Front and centre of the stage is Tim Smith, the frontman of Cardiacs – a man who looks like an eccentric middle-aged public school headmaster who rummaged a little too deeply in the staff-room confiscations cupboard and found an electric guitar with some mysterious perforated sheets of paper which were impounded back in the early seventies.
To his left, playing a Rickenbacker bass almost as long as he is tall, is a rather grumpy looking bald fellow who has the caricature air of taxman who knows there’s been a serious evasion but who can’t locate it in the books. Stage right is a gangling guitarist who looks like a Hammer Horror version of Moss from The I.T. Crowd, with a scraggly white-man afro and a habit of bugging out his eyes and mugging at people in the front row in a manner that is in equal parts hilarious and disturbing.
All three of them are dressed in suits and sashes that make them look like a rogue clade of Freemasons who hived off from the central group because the rituals just weren’t weird enough.
Make no mistake: Cardiacs score big points on the odd scale before you even hear a note of their music.
The above deployment is supplemented by a drummer whose kit is on a raised plinth at east five feet above the stage (which, given the size and shape of The Wedgewood Rooms, puts his head on a level with the lighting rig). His kit is flanked by two marching-band bass drums aligned with his kick, and a pair of gong cymbals suspended to face out at the audience.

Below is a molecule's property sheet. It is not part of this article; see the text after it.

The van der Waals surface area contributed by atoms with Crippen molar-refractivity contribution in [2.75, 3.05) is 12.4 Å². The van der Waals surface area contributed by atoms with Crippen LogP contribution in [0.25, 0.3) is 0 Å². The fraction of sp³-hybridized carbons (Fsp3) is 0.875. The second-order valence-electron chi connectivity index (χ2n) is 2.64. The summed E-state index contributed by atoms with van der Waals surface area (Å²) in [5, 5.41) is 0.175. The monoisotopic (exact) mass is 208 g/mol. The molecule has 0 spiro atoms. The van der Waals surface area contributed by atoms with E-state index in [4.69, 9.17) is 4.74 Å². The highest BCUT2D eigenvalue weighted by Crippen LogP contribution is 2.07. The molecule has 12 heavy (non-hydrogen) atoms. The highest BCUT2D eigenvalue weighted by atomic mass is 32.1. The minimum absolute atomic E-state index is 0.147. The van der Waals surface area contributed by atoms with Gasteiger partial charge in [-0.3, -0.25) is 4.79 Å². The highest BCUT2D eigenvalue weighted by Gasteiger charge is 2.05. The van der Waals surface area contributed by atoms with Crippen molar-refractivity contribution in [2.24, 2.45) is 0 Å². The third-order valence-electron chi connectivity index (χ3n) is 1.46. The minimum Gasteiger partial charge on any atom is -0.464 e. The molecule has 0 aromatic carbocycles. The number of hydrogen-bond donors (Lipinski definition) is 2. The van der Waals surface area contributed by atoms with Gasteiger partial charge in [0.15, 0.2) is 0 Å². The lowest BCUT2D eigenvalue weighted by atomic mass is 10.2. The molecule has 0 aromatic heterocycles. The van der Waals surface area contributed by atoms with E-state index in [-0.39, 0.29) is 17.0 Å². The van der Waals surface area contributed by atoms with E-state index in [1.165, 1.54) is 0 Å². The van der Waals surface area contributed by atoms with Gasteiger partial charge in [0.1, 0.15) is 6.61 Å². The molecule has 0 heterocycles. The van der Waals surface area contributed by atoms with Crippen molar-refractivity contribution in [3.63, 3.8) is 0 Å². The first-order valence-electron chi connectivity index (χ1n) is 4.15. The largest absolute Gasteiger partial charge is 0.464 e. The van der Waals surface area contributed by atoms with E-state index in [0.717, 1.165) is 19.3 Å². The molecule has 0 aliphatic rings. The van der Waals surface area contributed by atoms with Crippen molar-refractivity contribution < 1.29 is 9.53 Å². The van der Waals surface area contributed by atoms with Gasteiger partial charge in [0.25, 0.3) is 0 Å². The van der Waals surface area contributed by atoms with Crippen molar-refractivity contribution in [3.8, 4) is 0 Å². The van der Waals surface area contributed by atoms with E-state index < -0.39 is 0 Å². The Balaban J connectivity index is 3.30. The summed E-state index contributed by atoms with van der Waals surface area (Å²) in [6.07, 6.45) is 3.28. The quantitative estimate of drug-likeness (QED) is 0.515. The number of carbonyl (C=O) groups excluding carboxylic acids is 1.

Stood in front of these two totems of percussion (but behind the terrifying threesome up front) are two girls who wouldn’t look entirely out of place at a village cricket club cream-tea event, dressed in matching print dresses and dead-pan Stepford Wives expressions, the latter of which are only hidden when they calmly stand and turn to bludgeon the aforementioned drums and gongs at the appointed moments.
A Cardiacs show is as much theatre as it is music, partaking of a straight-faced surrealism that is distinctly and uniquely English in character, and more than a trifle reminiscent of Monty Python. The music, believe it or not, is even more odd than the stage show.